1. Rubio's still a long shot. Cruz walked away with a big win last night – one he needed. Trump is still in second, though not as dominant as he wants to be – and he's still got a big lead in New Hampshire.

      After Rubio, Carson took the largest portion of votes at 9.3%; those voters will devolve to Cruz or Trump for the most part. Then comes Paul at 4.5%- again, votes that will largely move to anti-establishment candidates in the end. After that it's JEB! with 2.2% – votes that Rubio can pick up. Then Fiorina at 1.9% – probably Trump votes.

      There's just nowhere for Rubio to pick up votes. Cruz and Trump, scary as it sounds, have read the party base…

  1. A note for the Clinton campaign that they'll never hear and would probably ignore anyway.

    I'd rather see Bernie nominated.  You want to say that's because I'm "pure" rather than "practical."  Bernie is not a purist choice for me– I feel differently about several issues than he seems to– but his vision of the country is much closer to mine than Hillary's.  My opposition to Hillary, and many Democrats' as well, is less about policies I disagree with than her as a person.  It cannot be doubted that she has the experience and intellect necessary for the job.  It's her character that many of us question.

    In fact, one need look no farther than this post to know that I was, at least implicitly, perfectly willing to support a candidate that I don't believe has particularly different views from Mrs. Clinton.  I would have worked, for the first time, to get that man elected (I had already decided to join up if he ran).  Not because I believe he would fight for single payer healthcare, a guaranteed minimum income, or the unicorn park I so desperately dream of, but because I see him as a fundamentally decent man, who wants to be president to make this country better for the folks in it, and who says what's on his mind– for better or worse.  I support Bernie for the same reason.

    When friends and I (Bernie supporters, O'Malley folks, and even Clintonistas) talk, there's nobody that doesn't at least nod and say, "yeah, I see that," when I use the word "entitlement" about Hillary.  It's this sense of entitlement that leads her camp to declare victory with 10% of Iowa still out and a margin tighter than a bull's ass in fly time.  It's this sense of entitlement that leads her camp to send out folks with dossiers on Bernie claiming he's a commie because he visited a sister city in the USSR while he was mayor in Burlington, and this sense of entitlement that allows her folks to bemoan how Bernie has gone negative at the same time.  And, it's this sense of entitlement that's going to cause her campaign to ratchet up the nastiness heading into the next debate and into the next few months.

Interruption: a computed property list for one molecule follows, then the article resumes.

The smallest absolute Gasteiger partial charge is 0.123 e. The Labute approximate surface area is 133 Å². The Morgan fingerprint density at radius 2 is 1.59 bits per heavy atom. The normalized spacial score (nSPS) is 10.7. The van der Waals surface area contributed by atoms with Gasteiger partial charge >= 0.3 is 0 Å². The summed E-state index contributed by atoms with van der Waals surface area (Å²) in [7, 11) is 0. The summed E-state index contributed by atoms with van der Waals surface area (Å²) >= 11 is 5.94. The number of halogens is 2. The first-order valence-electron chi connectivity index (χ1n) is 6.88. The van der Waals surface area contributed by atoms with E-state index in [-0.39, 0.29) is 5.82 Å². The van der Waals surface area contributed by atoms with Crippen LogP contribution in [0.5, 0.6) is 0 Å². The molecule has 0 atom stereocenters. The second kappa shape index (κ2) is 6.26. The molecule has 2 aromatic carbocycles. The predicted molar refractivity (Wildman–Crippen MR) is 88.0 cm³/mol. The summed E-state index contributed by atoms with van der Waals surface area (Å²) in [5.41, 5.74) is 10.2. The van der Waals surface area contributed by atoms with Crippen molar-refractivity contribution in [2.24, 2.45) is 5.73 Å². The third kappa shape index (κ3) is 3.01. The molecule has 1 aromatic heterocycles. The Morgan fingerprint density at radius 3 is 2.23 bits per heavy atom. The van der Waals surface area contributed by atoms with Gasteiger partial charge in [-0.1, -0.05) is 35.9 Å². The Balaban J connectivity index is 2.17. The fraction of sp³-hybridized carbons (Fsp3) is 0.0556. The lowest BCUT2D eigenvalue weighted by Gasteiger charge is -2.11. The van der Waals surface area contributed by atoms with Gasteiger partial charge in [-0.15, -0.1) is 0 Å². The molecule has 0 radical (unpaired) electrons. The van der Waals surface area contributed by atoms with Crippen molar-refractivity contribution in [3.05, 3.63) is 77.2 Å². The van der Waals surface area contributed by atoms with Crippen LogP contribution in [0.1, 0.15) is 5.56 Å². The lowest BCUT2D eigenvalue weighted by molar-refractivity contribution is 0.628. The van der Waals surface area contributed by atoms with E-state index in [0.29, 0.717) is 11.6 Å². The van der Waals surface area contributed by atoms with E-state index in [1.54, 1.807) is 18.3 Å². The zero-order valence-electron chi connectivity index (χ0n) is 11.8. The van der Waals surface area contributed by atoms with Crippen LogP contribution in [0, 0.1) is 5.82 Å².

I say that to say this– just don't.  Don't rely on your baser instincts.  Don't stoop to the levels so many of us associate with the Clinton "machine."  Just keep on debating him, keep on pushing back on ideas that you think are too radical (on most, I expect at least a plurality of the country agrees with you), keep on saying how important and valuable your experience and skills are, and, really, really, tell us not what you'll do, but how you see America.  Worry less about Bernie.  If he wins, it won't be because you didn't ratfuck him hard enough.  Dazzle us with your brilliance rather than throwing your shade.

    The alternative is that you push away so many of us.  Those who are concerned you're not genuine and the presidency is an uber-bucket-list kind of thing.  The young folks who hear someone talking about them and their lives and won't come out for a soul crusher.  The folks that struggle every day that your policies can't lift out, but can at least lift up.  Enough that, come November, you, or other Democrats, can't get elected because you can't get folks to the polls.

  2. No doubt about it.  The way to radical change is to elect an old white guy as president.  That has only been done 43 times before.  As Mao said, women hold up half the sky.  Hillary survived in a caucus state tailor made for Sanders and remains the only candidate witha hope of actually making serious reforms. A Latino led GOP would beat a self styled socialist in 49 states.   That would lock in a far right Supreme Court for a generation.  Hillary gives hope to my daughter and granddaughter that the promise of true equality can yet be kept.

      1. I"m with V. Clinton can win. Sanders can't, no way, no how.

        The Supreme Court is vital. We simply cannot have any Republican making the next several appointments.

         

  3. Klingenschmitt goes Sandy Hook Truther? Klingenschmitt allowed a post on his Facebook page which links to a  conspiracy site. The page says:

    “After exhaustive research, the good news is that overwhelming evidence reveals that no children or teachers died at Sandy Hook two years ago. For relief, I have filed lawsuits against the media in US District Court in New Haven for Fraud and Terrorism. Here is an example of our abundant evidence, Exhibit D: The Connecticut State Police dash cams record no evacuation of children from school at critical moments: YouTube video — Smoking Gun evidence no children died at Sandy Hook.”

    Here's a screen shot:

    Are EL Paso voters so inured to outrageous behavior from their House representative and Senatorial candidate that they will put up with not only hucksterish shenanigans with money, and alleged tax fraud, but unapologetic, insane hate speech and fear-mongering? Will they now put up with Klingenschmitt's promoting denial that 26 children and adults died in Sandy Hook elementary school?

    Promoting the lie that the Sandy Hook massacre never happened was the kiss of death for Pueblo Commissioner candidate Tom Ready. Will Klingenschmitt never pay a political price for his calculated insanity?